A NEW DIRECTION FOR THE OLD RAM

Legamin

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I feed an all purpose pellet and it has copper in it.


I fed it to the horses, then feeder pigs, then chickens and finally sheep. Now I buy just one feed for all.

The black haired sheep needed the copper!
Do you think it is the color of the wool that requires a dose of copper? I have a white faced breed but about one in 500 pops out black or blue..the blue being so rare as to make them worth their weight in….well…not quite gold…aluminum maybe. But I only could find one and I can tell you they are dear. My question would be whether the increase in color creates a copper requirement? Or it this just a black faced sheep thing?
 

Baymule

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I think much of the lamb from Australia and New Zealand is Merino. Bred for high production fine wool, probably has lots of lanolin, which, to me at least, puts a “taste” to the meat. Hair sheep have very little lanolin and the meat has a lighter taste. That’s just my thoughts, I could be totally wrong.
 

Baymule

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Do you think it is the color of the wool that requires a dose of copper? I have a white faced breed but about one in 500 pops out black or blue..the blue being so rare as to make them worth their weight in….well…not quite gold…aluminum maybe. But I only could find one and I can tell you they are dear. My question would be whether the increase in color creates a copper requirement? Or it this just a black faced sheep thing?
Good questions, but I don’t have an answer as to why. I have read to provide Dolomite lime to sheep. Mine love it. In case of too much copper, the Dolomite will negate the effects. The sheep will regulate themselves on mineral.
 

Bruce

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worth their weight in….well…not quite gold…aluminum maybe.
After doing a LOT of careful sorting out the aluminum from the rest of the metal AND pulling the aluminum fin off baseboard copper pipe, I found that used aluminum isn't worth much of anything. Certainly not worth the trouble sorting it out. Definitely worth pulling off the copper pipe because it was then "clean" and worth a lot more than if the aluminum was still on it.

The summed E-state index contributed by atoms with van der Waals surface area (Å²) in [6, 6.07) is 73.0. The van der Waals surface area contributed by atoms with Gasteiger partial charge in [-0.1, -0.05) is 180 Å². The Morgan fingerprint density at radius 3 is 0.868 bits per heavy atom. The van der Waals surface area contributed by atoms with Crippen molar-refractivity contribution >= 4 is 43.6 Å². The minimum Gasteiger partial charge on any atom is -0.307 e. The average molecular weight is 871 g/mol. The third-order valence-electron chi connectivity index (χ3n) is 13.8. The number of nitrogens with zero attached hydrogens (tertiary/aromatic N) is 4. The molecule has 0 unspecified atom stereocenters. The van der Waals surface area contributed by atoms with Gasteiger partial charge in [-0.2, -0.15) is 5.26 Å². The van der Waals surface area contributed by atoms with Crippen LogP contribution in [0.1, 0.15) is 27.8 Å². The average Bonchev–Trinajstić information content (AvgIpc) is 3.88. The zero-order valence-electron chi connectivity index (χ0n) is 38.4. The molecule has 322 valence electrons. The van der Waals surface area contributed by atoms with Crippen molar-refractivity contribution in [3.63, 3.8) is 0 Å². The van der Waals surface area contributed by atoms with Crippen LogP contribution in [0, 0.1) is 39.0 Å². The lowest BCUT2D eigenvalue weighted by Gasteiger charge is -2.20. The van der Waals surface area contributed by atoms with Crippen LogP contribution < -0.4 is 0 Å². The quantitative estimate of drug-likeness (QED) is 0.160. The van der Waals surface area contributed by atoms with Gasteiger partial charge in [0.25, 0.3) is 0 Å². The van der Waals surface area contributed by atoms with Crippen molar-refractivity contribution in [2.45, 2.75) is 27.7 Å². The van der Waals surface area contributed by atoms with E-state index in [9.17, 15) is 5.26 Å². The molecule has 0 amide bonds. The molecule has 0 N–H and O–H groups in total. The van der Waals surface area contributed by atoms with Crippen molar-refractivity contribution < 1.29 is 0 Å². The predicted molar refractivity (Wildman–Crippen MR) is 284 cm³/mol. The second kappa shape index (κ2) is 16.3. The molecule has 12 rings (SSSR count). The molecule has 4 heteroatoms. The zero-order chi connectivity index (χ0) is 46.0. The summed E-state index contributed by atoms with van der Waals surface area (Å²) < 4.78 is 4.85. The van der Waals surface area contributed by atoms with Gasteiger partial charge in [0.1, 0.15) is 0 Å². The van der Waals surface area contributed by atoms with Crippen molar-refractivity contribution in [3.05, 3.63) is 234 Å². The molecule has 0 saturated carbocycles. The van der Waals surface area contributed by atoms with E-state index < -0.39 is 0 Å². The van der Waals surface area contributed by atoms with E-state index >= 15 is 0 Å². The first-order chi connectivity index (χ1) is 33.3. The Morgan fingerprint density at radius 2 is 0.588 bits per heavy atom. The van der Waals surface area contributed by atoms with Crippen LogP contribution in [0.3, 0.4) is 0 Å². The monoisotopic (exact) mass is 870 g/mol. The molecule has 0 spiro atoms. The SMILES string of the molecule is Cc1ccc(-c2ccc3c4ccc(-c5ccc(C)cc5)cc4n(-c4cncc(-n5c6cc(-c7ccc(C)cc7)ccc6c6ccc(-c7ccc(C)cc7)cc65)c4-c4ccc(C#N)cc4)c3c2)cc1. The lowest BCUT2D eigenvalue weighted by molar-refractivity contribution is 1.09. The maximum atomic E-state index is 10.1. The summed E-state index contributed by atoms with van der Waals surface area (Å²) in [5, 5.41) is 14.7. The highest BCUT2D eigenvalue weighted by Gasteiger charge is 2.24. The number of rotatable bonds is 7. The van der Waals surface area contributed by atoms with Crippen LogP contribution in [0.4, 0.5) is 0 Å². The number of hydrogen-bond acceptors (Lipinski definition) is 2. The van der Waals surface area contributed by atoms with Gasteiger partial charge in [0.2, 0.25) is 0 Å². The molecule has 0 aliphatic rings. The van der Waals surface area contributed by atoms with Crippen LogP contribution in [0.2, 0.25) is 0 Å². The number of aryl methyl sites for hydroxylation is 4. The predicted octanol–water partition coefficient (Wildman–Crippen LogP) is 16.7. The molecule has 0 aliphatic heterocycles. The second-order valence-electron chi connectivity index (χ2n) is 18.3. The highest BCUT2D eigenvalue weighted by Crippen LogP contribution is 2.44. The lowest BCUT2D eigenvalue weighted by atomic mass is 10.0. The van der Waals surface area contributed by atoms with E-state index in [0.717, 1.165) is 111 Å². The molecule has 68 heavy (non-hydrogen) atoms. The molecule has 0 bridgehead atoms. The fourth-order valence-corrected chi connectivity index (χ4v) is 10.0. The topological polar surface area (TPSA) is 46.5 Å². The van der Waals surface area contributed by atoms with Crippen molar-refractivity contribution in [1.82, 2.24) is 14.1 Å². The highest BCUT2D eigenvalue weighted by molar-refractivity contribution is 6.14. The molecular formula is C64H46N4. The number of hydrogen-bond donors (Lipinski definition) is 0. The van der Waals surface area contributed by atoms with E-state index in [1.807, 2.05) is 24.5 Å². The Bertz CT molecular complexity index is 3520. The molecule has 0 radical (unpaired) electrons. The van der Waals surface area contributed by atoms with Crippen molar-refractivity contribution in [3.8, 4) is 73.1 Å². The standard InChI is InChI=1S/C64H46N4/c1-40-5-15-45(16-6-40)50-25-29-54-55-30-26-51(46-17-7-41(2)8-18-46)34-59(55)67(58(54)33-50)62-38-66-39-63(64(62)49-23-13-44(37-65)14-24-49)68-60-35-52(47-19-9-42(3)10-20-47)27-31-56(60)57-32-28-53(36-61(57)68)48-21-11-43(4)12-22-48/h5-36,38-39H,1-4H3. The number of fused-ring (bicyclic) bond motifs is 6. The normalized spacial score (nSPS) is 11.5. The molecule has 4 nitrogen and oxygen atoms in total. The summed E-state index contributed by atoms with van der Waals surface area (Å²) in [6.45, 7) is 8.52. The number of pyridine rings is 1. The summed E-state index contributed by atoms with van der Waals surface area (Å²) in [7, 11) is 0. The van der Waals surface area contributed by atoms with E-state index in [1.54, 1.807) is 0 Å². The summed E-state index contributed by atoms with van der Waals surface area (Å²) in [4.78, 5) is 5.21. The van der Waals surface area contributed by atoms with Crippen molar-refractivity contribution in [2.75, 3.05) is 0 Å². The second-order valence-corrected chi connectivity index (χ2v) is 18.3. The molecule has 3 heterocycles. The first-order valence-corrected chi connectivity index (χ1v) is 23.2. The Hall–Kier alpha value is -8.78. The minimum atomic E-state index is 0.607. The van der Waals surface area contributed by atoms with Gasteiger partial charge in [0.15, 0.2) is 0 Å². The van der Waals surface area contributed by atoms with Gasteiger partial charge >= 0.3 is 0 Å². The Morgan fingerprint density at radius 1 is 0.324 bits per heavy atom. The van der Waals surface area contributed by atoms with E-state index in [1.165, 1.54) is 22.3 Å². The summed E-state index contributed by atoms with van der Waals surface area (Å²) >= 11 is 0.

There can't be much copper in my soil/coming into the grasses or the alpacas would be in sad shape, they are copper intolerant. Not supposed to feed supplements with any amount of copper.
 

Ridgetop

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In goats, the lack of sufficient copper showed up first in color fading. However, color fading can also be due to other things, i.e. sun bleaching, lack of nutrition, etc.

Since you are interested in whether copper can determine color variety and depth of same, you need to do a wool analysis in your sheep.

You also need to research color genetics in your chosen breed. Remember that for over 1000 years white sheep have been preferred since the wool could then be died. In the "olden days" one black sheep was left in with100 sheep as a way to do a fast count. Colored wool was discounted in price since its commercial use was lowered. It is only since the advent of a niche market in hand spinning that naturally colored wool has gained popularity.

As to color genetics, the blue, lilac, and spotted varieties are all genetically controlled. The "blue" color is actually a diluted black gene, with a restriction on the red gene. In faded black animals this is seen as a rusty shade in the back coat. This rusty shadig of the back coat in dairy goats was the first indication of copper deficiency. The blue gene not inky dilutes the black gene but stops any red gene from appearing. If you want to breed "blue" wool, you will need to keep black wooled breeding individuals in the gene pool. Breeding blue to blue may work for a generation or two if the blue genetic variation is recessive, but you will have to add the black color gene back in to maintain the blue color saturation. Without adding the black genetics back in you will eventually lose your blue coloring. Another problem is that the blue and black genetics will be so limited breeding solely for color in a very tight gene pool will produce many other genetic flaws.

Here are some things to consider:
Is the blue and black wool as good quality as the white wooled individuals?
Are the blue and black individuals the same conformation quality as your prize winners?
Since you have a registered flock can you register blue and black individuals?
Are you breeding for quality or color?
Can you afford to keep a small flock purely for color experimentation?

If you decide to breed to try to produce blue and black sheep in your breed, yu need to do some studies on genetics. Then have fun!
 

Ridgetop

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Since all soil has a certain amount of copper and other metals in it, the copper produced in forage and hay is different than the copper fed as a supplement.
 

Legamin

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In goats, the lack of sufficient copper showed up first in color fading. However, color fading can also be due to other things, i.e. sun bleaching, lack of nutrition, etc.

Since you are interested in whether copper can determine color variety and depth of same, you need to do a wool analysis in your sheep.

You also need to research color genetics in your chosen breed. Remember that for over 1000 years white sheep have been preferred since the wool could then be died. In the "olden days" one black sheep was left in with100 sheep as a way to do a fast count. Colored wool was discounted in price since its commercial use was lowered. It is only since the advent of a niche market in hand spinning that naturally colored wool has gained popularity.